Metro to retire all 1000- and 4000-series railcars by July 1, months ahead of schedule
Every 1000- and 4000-series railcar - Metro's oldest and least-reliable cars, respectively - will be decommissioned and permanently removed from passenger service by July 1, months ahead of original projections, Metro announced today.
Under Metro's Back2Good program, announced earlier this year, Metro had accelerated the retirement of the 1000- and 4000-series railcars as new, more reliable 7000-series railcars arrive, resulting in improved service, fewer offloads and delays. New 7000-series cars are up to six times more reliable than the cars they are replacing, traveling more than 176,000 miles between delays in April. By contrast, Metro's least-reliable 4000-series cars traveled an average of only 27,259 miles between delays in 2016.
"By retiring the last of our oldest and least reliable railcars, we will be in a much better position to deliver more reliable service for our customers," said Metro General Manager Paul J. Wiedefeld. "We have already seen the positive results of this effort in the form of fewer railcar-related delays and fewer offloads."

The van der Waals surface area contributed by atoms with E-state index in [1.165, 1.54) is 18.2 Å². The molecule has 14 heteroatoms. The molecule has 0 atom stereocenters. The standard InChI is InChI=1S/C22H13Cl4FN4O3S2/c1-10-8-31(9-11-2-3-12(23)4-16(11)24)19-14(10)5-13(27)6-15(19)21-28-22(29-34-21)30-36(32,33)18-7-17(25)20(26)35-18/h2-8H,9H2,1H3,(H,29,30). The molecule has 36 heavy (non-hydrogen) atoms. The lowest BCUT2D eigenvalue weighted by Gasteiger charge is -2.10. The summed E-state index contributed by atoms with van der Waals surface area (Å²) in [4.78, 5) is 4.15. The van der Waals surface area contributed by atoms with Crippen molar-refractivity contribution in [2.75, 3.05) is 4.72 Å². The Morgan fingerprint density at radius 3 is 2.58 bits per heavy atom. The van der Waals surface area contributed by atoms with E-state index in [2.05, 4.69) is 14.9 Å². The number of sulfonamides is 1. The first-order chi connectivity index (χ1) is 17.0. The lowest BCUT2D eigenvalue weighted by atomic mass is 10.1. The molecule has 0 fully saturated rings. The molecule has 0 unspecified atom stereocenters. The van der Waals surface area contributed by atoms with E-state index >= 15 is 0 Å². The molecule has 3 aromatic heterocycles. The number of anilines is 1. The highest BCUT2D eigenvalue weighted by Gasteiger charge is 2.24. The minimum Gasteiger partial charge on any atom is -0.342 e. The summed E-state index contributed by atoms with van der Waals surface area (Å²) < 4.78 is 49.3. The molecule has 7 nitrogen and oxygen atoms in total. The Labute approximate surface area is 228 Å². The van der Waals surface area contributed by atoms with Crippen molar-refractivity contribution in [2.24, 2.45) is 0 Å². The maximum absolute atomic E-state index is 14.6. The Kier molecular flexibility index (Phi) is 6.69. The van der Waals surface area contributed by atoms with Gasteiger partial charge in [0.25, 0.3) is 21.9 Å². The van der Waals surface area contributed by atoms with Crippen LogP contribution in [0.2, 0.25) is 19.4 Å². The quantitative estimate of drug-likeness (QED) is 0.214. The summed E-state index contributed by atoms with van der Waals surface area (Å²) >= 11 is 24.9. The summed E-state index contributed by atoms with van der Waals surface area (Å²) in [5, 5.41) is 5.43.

Replacing the 1000-series with safer 7000-series cars also responds to an open recommendation from the National Transportation Safety Board.
Since Metro began retiring problematic cars more than a year ago, the number of offloads has dropped by half, from an average of 120 per month during 2016 compared to only 62 offloads in April. In addition, customers are encountering fewer delays, nearly two thirds of which are caused by railcar mechanical issues. In May, more than 91 percent of the 13.6 million weekday trips taken on Metrorail arrived within 5 minutes of schedule.Metro currently has 43 new trains in passenger service (344 7000-series cars) and is receiving new cars at a rate of up to 20 per month. The transit system has purchased 748 new railcars in total.